TSX Lower as Energy Stocks Weigh

Sun Life, Magna in Focus

Canada's main stock index opened lower on Friday, weighed by energy stocks as oil weakened on concerns of a slowdown in fuel demand recovery due to a resurgence in coronavirus cases.

The S&P/TSX Composite Index deducted 46.92 points in Friday’s first hour of trading to 16,532.18.

The Canadian dollar eased 0.34 cents to 74.74 cents U.S.

Sun Life Financial beat analyst estimates for second-quarter core earnings on Thursday, helped by lower claims on some health plans, particularly in the United States, and the positive impact of investing activity.

Sun Life dropped 11 cents a share to $53.87.

Magna International on Friday reported better-than-expected quarterly revenue and forecast full-year sales above estimates, as auto sales in North America showed signs of a recovery from the COVID-19 pandemic. The car parts maker saw its shares drop 56 cents to $64.75.

National Bank of Canada raised the rating on Crew Energy to sector perform from underperform. Crew shares let go of a penny, or 3.1%, to 31.5 cents.

CIBC raised the rating on First Capital REIT to outperform from neutral. Units of First Capital galloped 42 cents, or 3.1%, to $14.11.

Canaccord Genuity raises rating on Quebecor to buy from hold. Quebecor shares gained 86 cents, or 2.7%, to $32.60.

On the economic calendar, Statistics Canada revealed the economy got 419,000 jobs back in July, rising 2.4%, compared with the 953,000-job, or 5.8%, rise in June. Combined with gains of 290,000 in May, this brought employment to within 1.3 million (or 7.0%) of its pre-COVID February level.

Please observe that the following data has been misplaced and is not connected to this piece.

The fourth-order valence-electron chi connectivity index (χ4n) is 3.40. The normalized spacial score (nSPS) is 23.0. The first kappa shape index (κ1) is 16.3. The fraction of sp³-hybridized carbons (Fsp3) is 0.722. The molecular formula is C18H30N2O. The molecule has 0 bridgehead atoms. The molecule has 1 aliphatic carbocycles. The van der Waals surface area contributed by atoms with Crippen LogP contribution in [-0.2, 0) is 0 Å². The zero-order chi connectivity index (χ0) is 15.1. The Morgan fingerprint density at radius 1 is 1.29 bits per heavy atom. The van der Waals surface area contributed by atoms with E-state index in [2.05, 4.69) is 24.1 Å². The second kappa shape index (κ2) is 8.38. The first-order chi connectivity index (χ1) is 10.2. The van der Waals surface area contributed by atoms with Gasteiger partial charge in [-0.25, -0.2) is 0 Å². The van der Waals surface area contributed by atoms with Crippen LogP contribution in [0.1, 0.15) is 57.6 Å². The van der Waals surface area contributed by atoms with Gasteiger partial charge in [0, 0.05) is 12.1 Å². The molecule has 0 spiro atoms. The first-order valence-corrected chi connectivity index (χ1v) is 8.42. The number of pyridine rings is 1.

The IVEY School of Business at Western University released its Purchasing Managers Index for July. The index jumped to 68.2, outdistancing the 58.2 reading in June and topping the 54.2 standing in July 2019.


The TSX Venture Exchange faded 4.99 points to open Friday at 737.12

Eight of the 12 TSX subgroups were lower in the first hour of trading, as health-care ailed 2%, while gold and materials were each lower by 1.3%.

The four gainers were led by industrials, up 0.6%, real-estate, ahead 0.4%, and utilities, inching up 0.2%.


Stocks fell on Friday as lingering tensions between China and the U.S., coupled with ongoing coronavirus stimulus negotiations, dampened the market’s enthusiasm over a strong jobs report.

The Dow Jones Industrials cooled off 77.31 points to 27,309.67

The S&P 500 lost 6.73 points to 3,342.43.

The NASDAQ slumped 25.1 points, to begin Friday at 11,082.97.

President Donald Trump issued on Thursday executive orders to address "the threat posed" by Chinese apps TikTok and WeChat. As part of the order, any transaction with ByteDance and Tencent, the parent companies of TikTok and WeChat, respectively, will be barred in 45 days.

It comes as tensions between Washington and Beijing continue to escalate over several issues including the origins of the coronavirus and democracy in Hong Kong. Bloomberg News reported Friday the U.S. was poised to sanction Hong Kong Chief Executive Carrie Lam.

The U.S. economy added 1.763 million jobs in July, the Labor Department said Friday. Economists polled by Dow Jones expected a gain of 1.4 million. The U.S. unemployment rate was also better than expected, falling to 10.2%. The jobs reports for June and May were also revised sharply higher.

Prices for the 10-Year Treasury moved slightly ahead, dropping yields to 0.54% from Thursday’s 0.54%. Treasury prices and yields move in opposite directions.

Oil prices subtracted 20 cents to $41.99 U.S. a barrel.

Gold prices leaped $25.90 to $2,075.20 U.S. an ounce.